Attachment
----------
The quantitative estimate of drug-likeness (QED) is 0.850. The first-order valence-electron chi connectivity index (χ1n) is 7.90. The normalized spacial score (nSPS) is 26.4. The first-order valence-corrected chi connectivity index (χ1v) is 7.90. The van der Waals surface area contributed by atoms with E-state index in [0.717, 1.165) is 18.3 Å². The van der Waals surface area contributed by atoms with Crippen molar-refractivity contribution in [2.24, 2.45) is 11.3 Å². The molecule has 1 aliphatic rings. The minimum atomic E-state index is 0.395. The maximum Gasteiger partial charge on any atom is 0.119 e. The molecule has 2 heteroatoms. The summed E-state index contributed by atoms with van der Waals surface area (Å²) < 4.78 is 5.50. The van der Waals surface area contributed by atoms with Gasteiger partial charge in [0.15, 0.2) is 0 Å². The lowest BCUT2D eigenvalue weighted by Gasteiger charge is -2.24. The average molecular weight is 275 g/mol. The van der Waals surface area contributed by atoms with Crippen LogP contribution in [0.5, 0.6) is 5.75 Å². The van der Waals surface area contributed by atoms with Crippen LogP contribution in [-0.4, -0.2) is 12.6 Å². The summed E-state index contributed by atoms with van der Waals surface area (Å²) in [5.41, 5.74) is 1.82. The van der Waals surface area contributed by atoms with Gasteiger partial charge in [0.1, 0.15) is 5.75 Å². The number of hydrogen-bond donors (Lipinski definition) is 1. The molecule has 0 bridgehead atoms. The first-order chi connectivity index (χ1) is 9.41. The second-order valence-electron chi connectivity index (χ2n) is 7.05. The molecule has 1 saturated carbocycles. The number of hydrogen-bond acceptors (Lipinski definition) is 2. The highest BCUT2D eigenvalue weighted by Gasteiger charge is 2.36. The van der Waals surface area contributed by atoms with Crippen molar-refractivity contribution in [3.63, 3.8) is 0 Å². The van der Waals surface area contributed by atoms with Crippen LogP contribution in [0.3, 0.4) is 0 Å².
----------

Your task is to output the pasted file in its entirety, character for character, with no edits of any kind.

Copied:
The quantitative estimate of drug-likeness (QED) is 0.850. The first-order valence-electron chi connectivity index (χ1n) is 7.90. The normalized spacial score (nSPS) is 26.4. The first-order valence-corrected chi connectivity index (χ1v) is 7.90. The van der Waals surface area contributed by atoms with E-state index in [0.717, 1.165) is 18.3 Å². The van der Waals surface area contributed by atoms with Crippen molar-refractivity contribution in [2.24, 2.45) is 11.3 Å². The molecule has 1 aliphatic rings. The minimum atomic E-state index is 0.395. The maximum Gasteiger partial charge on any atom is 0.119 e. The molecule has 2 heteroatoms. The summed E-state index contributed by atoms with van der Waals surface area (Å²) < 4.78 is 5.50. The van der Waals surface area contributed by atoms with Gasteiger partial charge in [0.15, 0.2) is 0 Å². The lowest BCUT2D eigenvalue weighted by Gasteiger charge is -2.24. The average molecular weight is 275 g/mol. The van der Waals surface area contributed by atoms with Crippen LogP contribution in [0.5, 0.6) is 5.75 Å². The van der Waals surface area contributed by atoms with Crippen LogP contribution in [-0.4, -0.2) is 12.6 Å². The summed E-state index contributed by atoms with van der Waals surface area (Å²) in [5.41, 5.74) is 1.82. The van der Waals surface area contributed by atoms with Gasteiger partial charge in [0.1, 0.15) is 5.75 Å². The number of hydrogen-bond donors (Lipinski definition) is 1. The molecule has 0 bridgehead atoms. The first-order chi connectivity index (χ1) is 9.41. The second-order valence-electron chi connectivity index (χ2n) is 7.05. The molecule has 1 saturated carbocycles. The number of hydrogen-bond acceptors (Lipinski definition) is 2. The highest BCUT2D eigenvalue weighted by Gasteiger charge is 2.36. The van der Waals surface area contributed by atoms with Crippen molar-refractivity contribution in [3.63, 3.8) is 0 Å². The van der Waals surface area contributed by atoms with Crippen LogP contribution in [0.3, 0.4) is 0 Å².